10 January 2009

Vogt and colleagues, 2009

Vogt G, Wirkner CS & Richter S. 2009. Symmetry variation in the heart-descending artery system of the parthenogenetic marbled crayfish. Journal of Morphology: 270(2): 221-226. http://dx.doi.org/10.1002/jmor.10676


The internal anatomy of freshwater crayfish is strictly bilaterally symmetric, with the conspicuous exception of the vertically oriented descending artery (sternal artery), which originates from the heart and terminates in the subneural artery. Serial sectioning of 133 juveniles of the parthenogenetic marbled crayfish revealed that the descending artery was bilaterally symmetric in 4.5% of the specimens, right asymmetric in 45.1%, and left asymmetric in 50.4%. In the bilaterally symmetric variant two branches arise from the left and right chambers of the bulbus of the heart, run laterally around the hindgut, and fuse underneath it. The asymmetric variants have only one dorsal branch, which loops around the hindgut on either the left or the right side. Other structures of the heart, such as the paired antennary and hepatopancreatic arteries and the ostia or the unpaired anterior and posterior aortae, showed no symmetry variation. Because of the genetic identity of the experimental animals and their culture under identical environmental conditions, the variation in symmetry of the descending artery observed is interpreted as the result of developmental variation. We recommend that the marbled crayfish be considered for investigation of the epigenetic mechanisms responsible for the maintenance and breaking of bilateral symmetry in metazoans.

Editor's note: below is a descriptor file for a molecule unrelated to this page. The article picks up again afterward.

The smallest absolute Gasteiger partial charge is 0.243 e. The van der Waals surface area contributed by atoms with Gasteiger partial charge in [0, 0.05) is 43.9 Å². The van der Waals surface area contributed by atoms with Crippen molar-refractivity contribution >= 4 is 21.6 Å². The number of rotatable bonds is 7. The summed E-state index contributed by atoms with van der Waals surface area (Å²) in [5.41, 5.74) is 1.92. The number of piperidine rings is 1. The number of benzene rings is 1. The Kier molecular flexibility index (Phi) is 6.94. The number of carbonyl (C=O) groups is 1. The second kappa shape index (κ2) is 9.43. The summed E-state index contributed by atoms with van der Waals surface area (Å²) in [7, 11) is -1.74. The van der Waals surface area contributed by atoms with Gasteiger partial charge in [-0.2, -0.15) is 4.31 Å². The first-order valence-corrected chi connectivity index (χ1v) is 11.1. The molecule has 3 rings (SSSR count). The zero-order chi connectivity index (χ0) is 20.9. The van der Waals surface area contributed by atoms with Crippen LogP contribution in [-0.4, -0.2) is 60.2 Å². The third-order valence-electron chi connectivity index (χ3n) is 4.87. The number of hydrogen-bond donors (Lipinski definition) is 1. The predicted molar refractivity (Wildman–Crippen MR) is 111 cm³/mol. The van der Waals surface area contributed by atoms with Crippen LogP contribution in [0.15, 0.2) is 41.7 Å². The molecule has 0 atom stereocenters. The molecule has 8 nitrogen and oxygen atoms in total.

Keywords: symmetry • sternal artery • heart • epigenetics • variation • development • marbled crayfish

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